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Dear Minister ...

Steve Webb MP  Minister of State to the Department for Work and Pensions
BBC Radio 4's Money Box
Saturday, 22 May 2010 at 1204 BST on Radio 4 and Online

In his first interview as Minister for Pensions, Liberal Democrat Steve Webb talks to Paul Lewis about his policy priorities.

He said he wants pensions to be simplified and that people should be able to access the money in their pension pot if they need to.

And the minister hears from a former pensions minister, Malcolm Wicks, who pens a letter of advice that mysteriously makes its way on to Money Box.

Hear a longer version of the interview broadcast:

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Financial markets

European markets have been falling, with London's FTSE 100 dipping below 5,000 for the first time since November 2009.

Paul Lewis interviews Max King, an investment manager at Ivestec Asset Management.

The falls have been put down in part to Germany's ban of the so-called naked short-selling of shares. Financial expert Paul Willmot explains the practice and why it is controversial.

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Poorly-performing funds

Best Invest has released its new research into which actively-managed funds are the worst performers.

Is your money in what it calls the "dog funds"?

Paul Lewis interviews the financial advice firm's senior investment adviser, Adrian Lowcock.

Statement from Henderson Global investors:

"There has been a marked improvement in our fund performance with more than 68% of our funds outperforming over one year. Our UK Growth Fund for example, over a one year period, has returned approximately 30.4% compared to a return of 26% for the all companied index. The Higher Income Fund, which has been more defensively positioned as of late - in areas such as pharmaceuticals, Tobacco stocks and Utilities - has maintain a solid yield of 4.5% and has outperformed the sector by 2.4%."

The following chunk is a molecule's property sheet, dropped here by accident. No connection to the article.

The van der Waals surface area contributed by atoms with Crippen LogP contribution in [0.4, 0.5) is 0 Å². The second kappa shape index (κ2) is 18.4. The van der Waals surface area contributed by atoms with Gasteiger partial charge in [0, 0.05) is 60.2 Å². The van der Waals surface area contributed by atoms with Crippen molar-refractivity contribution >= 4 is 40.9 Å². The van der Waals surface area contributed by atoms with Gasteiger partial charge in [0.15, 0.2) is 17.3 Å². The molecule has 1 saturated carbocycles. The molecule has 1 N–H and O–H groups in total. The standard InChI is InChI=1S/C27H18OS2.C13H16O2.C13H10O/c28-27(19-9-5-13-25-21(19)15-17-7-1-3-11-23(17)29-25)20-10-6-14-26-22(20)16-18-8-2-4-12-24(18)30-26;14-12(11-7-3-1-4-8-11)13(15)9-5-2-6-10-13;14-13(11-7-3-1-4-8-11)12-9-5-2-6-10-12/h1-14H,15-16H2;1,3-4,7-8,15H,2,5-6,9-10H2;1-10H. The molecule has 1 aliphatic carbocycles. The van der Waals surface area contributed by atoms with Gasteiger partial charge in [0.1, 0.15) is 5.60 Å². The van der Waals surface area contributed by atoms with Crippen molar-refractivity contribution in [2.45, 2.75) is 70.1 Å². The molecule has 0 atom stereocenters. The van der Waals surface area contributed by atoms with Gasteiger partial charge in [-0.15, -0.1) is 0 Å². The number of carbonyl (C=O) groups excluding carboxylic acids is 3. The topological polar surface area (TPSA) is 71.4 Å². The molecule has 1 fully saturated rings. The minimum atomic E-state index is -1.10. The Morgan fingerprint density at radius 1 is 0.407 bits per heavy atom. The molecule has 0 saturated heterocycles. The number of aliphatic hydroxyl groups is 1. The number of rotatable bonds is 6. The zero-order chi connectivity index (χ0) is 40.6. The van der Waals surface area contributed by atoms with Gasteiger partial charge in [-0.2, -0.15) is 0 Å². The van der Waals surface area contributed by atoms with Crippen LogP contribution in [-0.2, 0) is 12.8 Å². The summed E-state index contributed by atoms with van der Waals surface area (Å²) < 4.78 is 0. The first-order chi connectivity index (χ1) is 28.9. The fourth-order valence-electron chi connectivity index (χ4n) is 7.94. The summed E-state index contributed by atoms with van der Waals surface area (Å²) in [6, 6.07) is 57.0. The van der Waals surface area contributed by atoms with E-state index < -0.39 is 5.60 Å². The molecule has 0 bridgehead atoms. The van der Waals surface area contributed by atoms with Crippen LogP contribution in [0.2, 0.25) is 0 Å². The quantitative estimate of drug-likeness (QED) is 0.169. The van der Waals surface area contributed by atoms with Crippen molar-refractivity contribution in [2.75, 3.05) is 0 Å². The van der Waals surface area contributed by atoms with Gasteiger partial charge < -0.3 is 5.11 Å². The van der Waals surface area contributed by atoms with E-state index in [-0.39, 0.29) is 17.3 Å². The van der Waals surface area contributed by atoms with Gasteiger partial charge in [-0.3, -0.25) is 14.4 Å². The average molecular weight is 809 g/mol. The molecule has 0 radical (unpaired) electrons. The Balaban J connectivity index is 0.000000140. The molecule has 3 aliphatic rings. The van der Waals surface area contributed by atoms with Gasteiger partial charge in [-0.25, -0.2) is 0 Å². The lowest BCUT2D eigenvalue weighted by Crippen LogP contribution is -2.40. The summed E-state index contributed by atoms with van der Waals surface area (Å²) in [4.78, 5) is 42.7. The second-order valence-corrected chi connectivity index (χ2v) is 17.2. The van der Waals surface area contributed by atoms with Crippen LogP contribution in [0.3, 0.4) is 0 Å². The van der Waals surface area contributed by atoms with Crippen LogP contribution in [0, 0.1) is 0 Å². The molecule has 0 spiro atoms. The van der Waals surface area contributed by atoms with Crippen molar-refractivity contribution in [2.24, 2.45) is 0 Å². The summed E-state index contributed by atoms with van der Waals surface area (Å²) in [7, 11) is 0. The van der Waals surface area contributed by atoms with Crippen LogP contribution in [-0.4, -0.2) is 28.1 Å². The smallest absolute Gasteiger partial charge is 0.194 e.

Statement from Axa Sun Life:

"AXA Life controls a large number of funds and takes seriously its responsibilities to try and ensure funds perform in accordance with benchmarks. Where comparisons are made solely on the basis of looking at peer group ranking tables, caution needs to be exercised since investment styles, overall allocations to different asset classes may differ quite significantly across the fund population in the classification group concerned."

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Home Information Packs

It came as no real surprise when the coalition government announced this week that Home Information Packs were being scrapped immediately.

Both the Conservatives and the Liberal Democrats had made that commitment in their manifestos.

Since their phased introduction in 2007 - people selling a house in England and Wales have had to pay from £250 to £500 for the sellers pack - which included title deeds, local searches and detailed information about their property - before they could legally show their home to potential buyers.

Paul Lewis interviews property expert and TV presenter Kirstie Allsopp about why she thinks the packs were a failure and what reforms she believes are needed to speed up property transactions.

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BBC Radio 4's Money Box is broadcast on Saturday at 1204 BST and repeated on Sunday at 2102 BST.



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